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Sandeep Parekh – Capital Market Regulatory Reforms to Enhance the Growth Trajectory of the Indian Economy

Investment Outlook , Published Feb 19, 2020

5 min read

Sandeep Parekh


The growth of the securities market and the overall economy will require introduction of investor friendly FPI norms, creation of a viable eco system for intermediaries, promotion of innovative financial products by reducing entry barriers, and improvement of corporate governance standards by providing substantive guidance.

In a 2017 report, Morgan Stanley had forecasted that by 2027, the Indian equity market would become the fifth largest in the world. This underscores the prominent role that will be played by the capital market as a catalyst for economic growth in the country. In the past, the Securities and Exchange Board of India (SEBI) has been responsive to the changing dynamics of the securities market and endeavoured to undertake policy and regulatory reforms to make the market more efficient and transparent. A few thoughts on potential areas of reform that can be explored for the Indian securities market to increase participation of market players and to create a more inducive investment environment for domestic and international investors are as follows:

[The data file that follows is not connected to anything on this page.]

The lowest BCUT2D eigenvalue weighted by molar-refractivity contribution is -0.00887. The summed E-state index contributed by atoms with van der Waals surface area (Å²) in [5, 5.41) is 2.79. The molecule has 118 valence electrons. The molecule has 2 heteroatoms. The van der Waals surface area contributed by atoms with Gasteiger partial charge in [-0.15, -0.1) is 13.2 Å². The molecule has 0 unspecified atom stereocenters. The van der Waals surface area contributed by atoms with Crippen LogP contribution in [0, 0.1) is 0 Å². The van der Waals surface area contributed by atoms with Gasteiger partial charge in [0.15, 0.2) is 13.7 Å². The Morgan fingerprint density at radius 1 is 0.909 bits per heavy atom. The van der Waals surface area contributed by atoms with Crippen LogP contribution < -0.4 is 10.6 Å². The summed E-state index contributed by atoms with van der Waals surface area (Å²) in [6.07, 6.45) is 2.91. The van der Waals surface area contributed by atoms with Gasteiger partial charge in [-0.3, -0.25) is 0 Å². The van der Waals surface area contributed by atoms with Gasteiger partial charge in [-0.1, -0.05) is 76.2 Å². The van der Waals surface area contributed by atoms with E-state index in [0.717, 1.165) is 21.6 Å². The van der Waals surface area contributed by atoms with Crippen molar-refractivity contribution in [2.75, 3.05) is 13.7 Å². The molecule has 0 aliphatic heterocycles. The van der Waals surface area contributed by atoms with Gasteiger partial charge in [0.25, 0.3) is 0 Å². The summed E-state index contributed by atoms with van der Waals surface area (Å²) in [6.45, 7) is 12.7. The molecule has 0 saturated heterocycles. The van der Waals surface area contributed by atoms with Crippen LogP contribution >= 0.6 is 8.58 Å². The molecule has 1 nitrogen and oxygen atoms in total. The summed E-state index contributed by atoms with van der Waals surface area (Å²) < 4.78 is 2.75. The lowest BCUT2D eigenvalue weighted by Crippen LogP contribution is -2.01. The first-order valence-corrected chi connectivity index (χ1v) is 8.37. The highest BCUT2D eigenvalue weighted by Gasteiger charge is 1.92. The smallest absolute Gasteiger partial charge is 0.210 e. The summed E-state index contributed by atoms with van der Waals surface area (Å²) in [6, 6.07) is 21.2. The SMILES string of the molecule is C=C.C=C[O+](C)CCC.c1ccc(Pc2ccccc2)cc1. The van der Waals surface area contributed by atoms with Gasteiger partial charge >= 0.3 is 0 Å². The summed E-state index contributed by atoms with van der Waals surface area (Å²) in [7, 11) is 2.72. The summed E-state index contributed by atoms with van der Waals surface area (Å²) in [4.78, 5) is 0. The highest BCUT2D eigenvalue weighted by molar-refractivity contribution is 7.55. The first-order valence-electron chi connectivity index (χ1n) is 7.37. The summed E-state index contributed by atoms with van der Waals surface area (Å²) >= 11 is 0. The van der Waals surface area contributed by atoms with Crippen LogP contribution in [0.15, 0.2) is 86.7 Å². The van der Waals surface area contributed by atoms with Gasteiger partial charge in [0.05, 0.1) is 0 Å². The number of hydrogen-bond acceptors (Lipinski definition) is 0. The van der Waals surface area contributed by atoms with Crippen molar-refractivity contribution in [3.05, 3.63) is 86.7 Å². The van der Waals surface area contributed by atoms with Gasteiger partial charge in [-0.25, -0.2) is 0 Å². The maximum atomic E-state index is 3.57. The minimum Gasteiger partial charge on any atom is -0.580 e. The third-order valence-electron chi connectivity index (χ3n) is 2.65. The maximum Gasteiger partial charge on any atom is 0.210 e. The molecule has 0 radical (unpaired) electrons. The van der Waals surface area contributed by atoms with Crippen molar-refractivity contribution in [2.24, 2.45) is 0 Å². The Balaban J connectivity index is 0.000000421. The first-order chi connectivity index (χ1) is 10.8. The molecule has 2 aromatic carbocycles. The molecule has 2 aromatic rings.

While conditions mandating appropriate/ competent resources, human and infrastructural, are essential and reasonable, the imposition of net worth requirements on intermediaries is unwarranted.

Promoting FPI investments

To facilitate higher foreign portfolio investment (FPI) participation, SEBI may consider amending certain aspects of the new FPI regulatory framework. For instance, the investment limit for a single FPI investor may be increased from the existing limit of 10 percent of the equity share capital of a company to enable such investors to build meaningful positions in Indian companies without triggering the ‘control’ provisions.

Under the present regime, the total holding of equity shares of a listed company by an FPI investor including its investor group must be less than 10 percent of the total paid-up capital of the concerned company. If an FPI investor exceeds the threshold limit and fails to divest within the stipulated time, the investment of the FPI investor along with its investor group in the company will be considered as a foreign direct investment (FDI). After such re-classification, the entire investment becomes subject to the investment restrictions stipulated under the FDI regime, including the sectoral limits and pricing guidelines. Such restrictions have the potential to discourage FPI investors who generally maintain an anonymous relationship with companies and do not exercise any strategic control over them.